Approaching the end of a ridiculous week of accompanying, some miscellaneous considerations.
Singers. Imagine your lesson. There are three people involved: you, your teacher, and me. I am involved in your lesson. Therefore, when you cancel your lesson, regardless of when or why, you have to contact me. Otherwise, I will show up at your teacher’s door at the appointed time, get annoyed, and charge you for wasting my time. I may be the third wheel, but I am a wheel nonetheless.
When you give me a new piece, don’t hand me the first three pages with the promise of the other five at your lesson. I need the entire thing – all the pages. With no tops, bottoms, and sides cut off. Also, it needs to be a piano part, not the full score. I won’t learn it until then.
When you get up to sing in studio, introduce me too. This is a collaboration, after all. If you wonder why I’m taking an awful long time starting after you’ve clearly already introduced yourself and your piece, it’s because you forgot me and now I’m going to make you fidget.
Write down when we’re meeting. It’s confusing when you cancel something we never scheduled.
Try to find out when I need to be at studio. I know that this is sometimes difficult, but if I’m coming to studio, and you know I can’t go until last, don’t have me show up when it starts.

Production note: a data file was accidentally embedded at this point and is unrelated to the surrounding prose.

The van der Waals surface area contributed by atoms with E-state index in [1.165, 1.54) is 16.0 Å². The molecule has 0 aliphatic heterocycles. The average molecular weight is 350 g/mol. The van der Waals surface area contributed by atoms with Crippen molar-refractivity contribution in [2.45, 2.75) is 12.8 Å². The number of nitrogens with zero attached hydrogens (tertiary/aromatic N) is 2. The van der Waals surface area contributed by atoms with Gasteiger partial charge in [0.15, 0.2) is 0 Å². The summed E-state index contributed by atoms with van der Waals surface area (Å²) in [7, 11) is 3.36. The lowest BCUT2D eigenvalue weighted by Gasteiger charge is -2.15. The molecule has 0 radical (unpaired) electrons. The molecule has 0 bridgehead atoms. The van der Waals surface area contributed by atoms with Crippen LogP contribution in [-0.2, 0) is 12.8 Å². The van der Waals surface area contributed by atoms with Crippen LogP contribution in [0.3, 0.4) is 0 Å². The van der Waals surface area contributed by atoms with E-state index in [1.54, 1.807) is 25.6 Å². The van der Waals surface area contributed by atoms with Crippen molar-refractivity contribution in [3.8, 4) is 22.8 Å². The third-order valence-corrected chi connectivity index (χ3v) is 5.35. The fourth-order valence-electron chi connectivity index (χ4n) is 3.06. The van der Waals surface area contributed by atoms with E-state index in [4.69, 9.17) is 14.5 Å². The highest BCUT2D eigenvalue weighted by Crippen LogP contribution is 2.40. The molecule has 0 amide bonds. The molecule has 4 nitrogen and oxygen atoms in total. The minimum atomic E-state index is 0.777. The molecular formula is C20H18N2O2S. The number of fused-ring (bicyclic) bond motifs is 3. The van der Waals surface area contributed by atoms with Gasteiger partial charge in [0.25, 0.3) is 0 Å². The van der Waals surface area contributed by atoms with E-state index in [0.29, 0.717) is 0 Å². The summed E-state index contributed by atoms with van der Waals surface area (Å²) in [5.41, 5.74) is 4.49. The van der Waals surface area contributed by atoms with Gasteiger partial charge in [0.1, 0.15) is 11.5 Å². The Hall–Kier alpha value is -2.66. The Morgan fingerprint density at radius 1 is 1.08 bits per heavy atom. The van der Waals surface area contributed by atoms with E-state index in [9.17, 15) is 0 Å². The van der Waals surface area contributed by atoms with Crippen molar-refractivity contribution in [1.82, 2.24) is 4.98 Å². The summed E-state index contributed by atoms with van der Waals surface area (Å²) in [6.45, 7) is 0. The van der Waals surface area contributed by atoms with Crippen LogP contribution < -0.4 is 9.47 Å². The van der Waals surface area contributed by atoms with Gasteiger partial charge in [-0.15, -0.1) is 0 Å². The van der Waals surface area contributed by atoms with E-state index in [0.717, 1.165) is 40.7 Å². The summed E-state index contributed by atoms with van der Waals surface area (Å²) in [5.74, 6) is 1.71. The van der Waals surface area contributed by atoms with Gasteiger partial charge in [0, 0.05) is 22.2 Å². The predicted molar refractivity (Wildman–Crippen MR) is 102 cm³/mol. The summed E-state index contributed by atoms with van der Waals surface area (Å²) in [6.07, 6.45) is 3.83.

Just because I go by “Liz,” and nobody ever calls me anything else, and my bank has even started accepting checks made out to “Liz Remizowski,” do ask me how I want to be billed on your recital program. Not because it makes me feel loved and warm and fuzzy inside, but because I prefer my given name, Elizabeth, on official things. Also it’s just more professional not to assume.
Composers, arrangers, etc. Please, please. When making a reduction of an orchestral part for the pianist to finagle, think about these things. First, after you’ve written down what you want, go to a piano and play chord by chord. Please make sure all the notes can simultaneously fit in the hand, comfortably. A ninth is considered universally acceptable. A tenth is stretching it. Be considerate. We can only work so many wonders.
Secondly, please, no more than four notes per hand unless a) the top and bottom notes are an octave doubling, b) two of the notes can be smushed by one finger (preferably the thumb), c) it’s slow, or d) it’s classically tonal. Absolutely no more than five notes per hand simultaneously. NO MORE. You are not a concert pianist, you do not have the necessary expertise to manage six.
Third, once you’ve determined what you’ve written is in fact playable, please try to play it up to tempo. It is incredibly unlikely we can play five-part counterpoint in constant running eighths, including a jumping bass, at halfnote = 116, even after practicing it for six months. If you yourself are unsure of your piano skills, find a pianist. Ask them if this piece is learnable within a month. If not, start getting rid of notes. Prioritize. Is the piano doubling the soloist? at two different octaves? Is that really necessary? Or are those necessary and maybe the three inner voices are less necessary? How about those stupid runs?
Finally, try to schedule your page turns somewhere other than the middle of a huge run. Maybe during some rests. I’m just saying.